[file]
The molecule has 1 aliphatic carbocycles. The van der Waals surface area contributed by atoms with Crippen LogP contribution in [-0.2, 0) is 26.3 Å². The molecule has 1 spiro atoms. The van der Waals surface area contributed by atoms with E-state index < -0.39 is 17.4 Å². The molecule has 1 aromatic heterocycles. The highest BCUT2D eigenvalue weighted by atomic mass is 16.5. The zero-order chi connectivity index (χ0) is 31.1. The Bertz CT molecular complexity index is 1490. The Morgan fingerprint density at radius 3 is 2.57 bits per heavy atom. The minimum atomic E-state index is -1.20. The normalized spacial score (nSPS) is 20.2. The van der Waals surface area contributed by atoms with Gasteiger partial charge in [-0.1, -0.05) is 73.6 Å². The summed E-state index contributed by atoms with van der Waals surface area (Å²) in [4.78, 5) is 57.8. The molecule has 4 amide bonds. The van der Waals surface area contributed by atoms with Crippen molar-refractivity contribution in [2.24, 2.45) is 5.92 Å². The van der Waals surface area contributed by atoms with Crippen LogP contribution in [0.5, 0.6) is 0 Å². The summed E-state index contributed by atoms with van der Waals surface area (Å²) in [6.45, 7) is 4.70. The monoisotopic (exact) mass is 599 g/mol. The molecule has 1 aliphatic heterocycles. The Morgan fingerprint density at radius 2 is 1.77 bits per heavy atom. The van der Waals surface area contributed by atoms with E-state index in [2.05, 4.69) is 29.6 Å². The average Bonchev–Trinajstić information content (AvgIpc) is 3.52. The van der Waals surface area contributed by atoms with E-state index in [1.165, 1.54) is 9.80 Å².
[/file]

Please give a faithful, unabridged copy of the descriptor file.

The molecule has 1 aliphatic carbocycles. The van der Waals surface area contributed by atoms with Crippen LogP contribution in [-0.2, 0) is 26.3 Å². The molecule has 1 spiro atoms. The van der Waals surface area contributed by atoms with E-state index < -0.39 is 17.4 Å². The molecule has 1 aromatic heterocycles. The highest BCUT2D eigenvalue weighted by atomic mass is 16.5. The zero-order chi connectivity index (χ0) is 31.1. The Bertz CT molecular complexity index is 1490. The Morgan fingerprint density at radius 3 is 2.57 bits per heavy atom. The minimum atomic E-state index is -1.20. The normalized spacial score (nSPS) is 20.2. The van der Waals surface area contributed by atoms with Gasteiger partial charge in [-0.1, -0.05) is 73.6 Å². The summed E-state index contributed by atoms with van der Waals surface area (Å²) in [4.78, 5) is 57.8. The molecule has 4 amide bonds. The van der Waals surface area contributed by atoms with Crippen molar-refractivity contribution in [2.24, 2.45) is 5.92 Å². The van der Waals surface area contributed by atoms with Crippen LogP contribution in [0.5, 0.6) is 0 Å². The summed E-state index contributed by atoms with van der Waals surface area (Å²) in [6.45, 7) is 4.70. The monoisotopic (exact) mass is 599 g/mol. The molecule has 1 aliphatic heterocycles. The Morgan fingerprint density at radius 2 is 1.77 bits per heavy atom. The van der Waals surface area contributed by atoms with E-state index in [2.05, 4.69) is 29.6 Å². The average Bonchev–Trinajstić information content (AvgIpc) is 3.52. The van der Waals surface area contributed by atoms with E-state index in [1.165, 1.54) is 9.80 Å².